Lithology: alluvium

Belleplain Member of the Kirkwood Formation (middle Miocene, Serravallian) at surface, covers 4 % of this area

Belleplain Member - New member named for a corehole at Belleplain State Forest headquarters (Belleplain II). A thin gravel bed, containing gravel up to 1 cm (0.4 in) in diameter, is present along the contact with the underlying Wildwood Member. The gravel is mainly quartz with small amounts of phosphatized vertebrate remains and sharks teeth. The lower 10.5 m (34 ft) is massive to horizontally laminated, very diatomaceous, dark-gray clay or silty clay with common, small, thin-walled mollusks. This basal clayey unit is overlain by as much as 23 m (75 ft) of mostly sand. The lower 1.2 m (4 ft) of fine- to medium-grained, dark-gray, woody sand is interbedded with clay. These grade up into a fine- to medium-grained, massive, rarely crossbedded, medium- to dark-gray, micaceous, bioturbated, quartz sand. The sand in the upper 10.5 m (34 ft) of this interval becomes coarser grained and is extensively stained gray brown by humates. Sand in the Belleplain is mostly quartz with a minor amount of siliceous rock fragments. Potassic feldspar is a common constituent but typically is less than 10 percent of the sand fraction. The upper 10 m (33 ft) is finely laminated, dark-gray clay with common, thin interbeds of fine- to medium-grained, micaceous quartz sand. Flaser bedding is common in this upper clayey unit. Gamma-ray values are high for the clayey unit at the base (transgressive deposits) and low for the sandy unit above (regressive deposits). This high-low couplet is a distinctive gamma-ray pattern that is typical of most marine units in the New Jersey Coastal Plain (unconformity-bounded sequences that represent an asymmetric transgressive to regressive cycle of sedimentation). The Belleplain is restricted to the southern bedrock sheet and generally occurs in the subsurface except where younger Pleistocene units have deeply entrenched through the overlying Cohansey Formation and exposed it. The Belleplain is greater than 100 m (338 ft) thick along the coast from Strathmere, Cape May County, to Cape May, Cape May County. The age of the Belleplain was determined by using a combination of different fossil types. Andrews (1988) considers the diatom assemblage of Actinoptychus marylandicus, Coscinodiscus lewisianus, Delphineis angustata, D. novaecaesaraea, D. penelliptica, Rhaphoneis clavata, R. gemmifera, and R. scutula to be characteristic of East Coast Diatom Zone (ECDZ) 6 or Bed 15 (equivalent to the uppermost part of the Calvert Formation of the Chesapeake Bay region). Silicoflagellates recovered from the Belleplain include Corbisema triacantha, Distephanus crux crux, and D. stauracanthus. The co-existence of the diatom Coscinodiscus lewisianus with the silicoflagellate Distephanus stauracanthus indicates an age of 13.2 to 12.3 Ma (David Bukry, written commun., 1990). Strontium-isotope ages of the shells range from 14.7 to 12.3 Ma and confirm the paleontologic middle Miocene age. Pollen assemblages from the base of this formation in the Belleplain I core contain spruce, pine, oak, hickory, and poplar (all abundant) with black gum, sweet gum, maple, birch, and Myrica (all sparse). Exotics include Clethra, Cyrilla, Engelhardia/Momipites, Planera, Podocarpus, and Symplocos. This assemblage is a mixture of cooltemperate forms (spruce) and warm-temperate forms (oak, hickory, and exotics; a lowland assemblage). The pollen assemblage in the upper part of the formation lacks the cool-temperate elements and is, overall, a warm-temperate microflora, thus indicating a general warming of the climate during the time of deposition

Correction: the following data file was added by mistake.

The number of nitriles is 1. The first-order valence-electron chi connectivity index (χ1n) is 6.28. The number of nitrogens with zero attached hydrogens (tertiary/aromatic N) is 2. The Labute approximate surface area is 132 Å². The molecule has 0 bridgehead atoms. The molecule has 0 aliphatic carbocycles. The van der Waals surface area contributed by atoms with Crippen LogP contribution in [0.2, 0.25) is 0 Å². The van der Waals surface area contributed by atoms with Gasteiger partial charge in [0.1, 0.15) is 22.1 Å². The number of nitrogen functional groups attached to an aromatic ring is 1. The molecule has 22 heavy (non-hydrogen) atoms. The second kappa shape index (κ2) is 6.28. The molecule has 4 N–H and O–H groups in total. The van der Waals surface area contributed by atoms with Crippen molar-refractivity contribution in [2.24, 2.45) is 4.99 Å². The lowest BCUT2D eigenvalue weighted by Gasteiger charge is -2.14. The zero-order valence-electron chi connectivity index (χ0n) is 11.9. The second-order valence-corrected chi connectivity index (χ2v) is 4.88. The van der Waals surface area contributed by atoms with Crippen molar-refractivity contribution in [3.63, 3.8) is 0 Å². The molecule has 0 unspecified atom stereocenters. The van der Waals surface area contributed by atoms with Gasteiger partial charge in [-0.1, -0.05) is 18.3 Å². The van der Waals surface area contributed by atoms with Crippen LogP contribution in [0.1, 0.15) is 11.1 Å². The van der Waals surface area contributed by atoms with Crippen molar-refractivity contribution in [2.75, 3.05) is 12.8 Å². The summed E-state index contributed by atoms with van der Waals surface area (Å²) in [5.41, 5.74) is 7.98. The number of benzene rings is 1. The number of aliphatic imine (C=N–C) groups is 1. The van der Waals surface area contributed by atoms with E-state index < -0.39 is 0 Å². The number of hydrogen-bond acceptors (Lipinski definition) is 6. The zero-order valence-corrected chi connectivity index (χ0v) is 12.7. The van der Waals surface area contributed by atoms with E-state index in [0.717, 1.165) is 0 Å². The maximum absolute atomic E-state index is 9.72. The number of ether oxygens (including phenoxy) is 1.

Lithology: alluvium